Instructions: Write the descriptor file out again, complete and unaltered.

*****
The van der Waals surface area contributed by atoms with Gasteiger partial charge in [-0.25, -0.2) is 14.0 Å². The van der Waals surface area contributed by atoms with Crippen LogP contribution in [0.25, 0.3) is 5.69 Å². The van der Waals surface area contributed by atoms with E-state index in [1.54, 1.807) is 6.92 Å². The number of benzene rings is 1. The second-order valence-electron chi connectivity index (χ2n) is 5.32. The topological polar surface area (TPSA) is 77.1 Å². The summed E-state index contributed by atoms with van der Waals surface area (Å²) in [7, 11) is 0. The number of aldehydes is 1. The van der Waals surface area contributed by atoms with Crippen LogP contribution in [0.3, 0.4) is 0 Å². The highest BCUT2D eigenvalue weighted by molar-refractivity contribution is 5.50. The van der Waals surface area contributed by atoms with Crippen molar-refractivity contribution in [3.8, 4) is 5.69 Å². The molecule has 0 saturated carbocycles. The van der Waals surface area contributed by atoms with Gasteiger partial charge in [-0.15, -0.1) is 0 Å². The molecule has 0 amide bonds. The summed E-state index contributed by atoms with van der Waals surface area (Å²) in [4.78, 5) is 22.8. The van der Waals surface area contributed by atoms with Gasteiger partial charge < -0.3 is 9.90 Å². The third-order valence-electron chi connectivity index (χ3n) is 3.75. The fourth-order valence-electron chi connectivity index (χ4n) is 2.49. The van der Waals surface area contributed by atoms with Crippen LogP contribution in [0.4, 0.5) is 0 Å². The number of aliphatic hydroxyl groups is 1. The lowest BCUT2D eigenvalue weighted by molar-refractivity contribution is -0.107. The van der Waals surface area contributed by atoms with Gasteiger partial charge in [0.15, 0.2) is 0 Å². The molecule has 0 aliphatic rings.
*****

The van der Waals surface area contributed by atoms with Gasteiger partial charge in [-0.25, -0.2) is 14.0 Å². The van der Waals surface area contributed by atoms with Crippen LogP contribution in [0.25, 0.3) is 5.69 Å². The van der Waals surface area contributed by atoms with E-state index in [1.54, 1.807) is 6.92 Å². The number of benzene rings is 1. The second-order valence-electron chi connectivity index (χ2n) is 5.32. The topological polar surface area (TPSA) is 77.1 Å². The summed E-state index contributed by atoms with van der Waals surface area (Å²) in [7, 11) is 0. The number of aldehydes is 1. The van der Waals surface area contributed by atoms with Crippen LogP contribution in [0.3, 0.4) is 0 Å². The highest BCUT2D eigenvalue weighted by molar-refractivity contribution is 5.50. The van der Waals surface area contributed by atoms with Crippen molar-refractivity contribution in [3.8, 4) is 5.69 Å². The molecule has 0 saturated carbocycles. The van der Waals surface area contributed by atoms with Gasteiger partial charge in [-0.15, -0.1) is 0 Å². The molecule has 0 amide bonds. The summed E-state index contributed by atoms with van der Waals surface area (Å²) in [4.78, 5) is 22.8. The van der Waals surface area contributed by atoms with Gasteiger partial charge < -0.3 is 9.90 Å². The third-order valence-electron chi connectivity index (χ3n) is 3.75. The fourth-order valence-electron chi connectivity index (χ4n) is 2.49. The van der Waals surface area contributed by atoms with Crippen LogP contribution in [0.4, 0.5) is 0 Å². The number of aliphatic hydroxyl groups is 1. The lowest BCUT2D eigenvalue weighted by molar-refractivity contribution is -0.107. The van der Waals surface area contributed by atoms with Gasteiger partial charge in [0.15, 0.2) is 0 Å². The molecule has 0 aliphatic rings.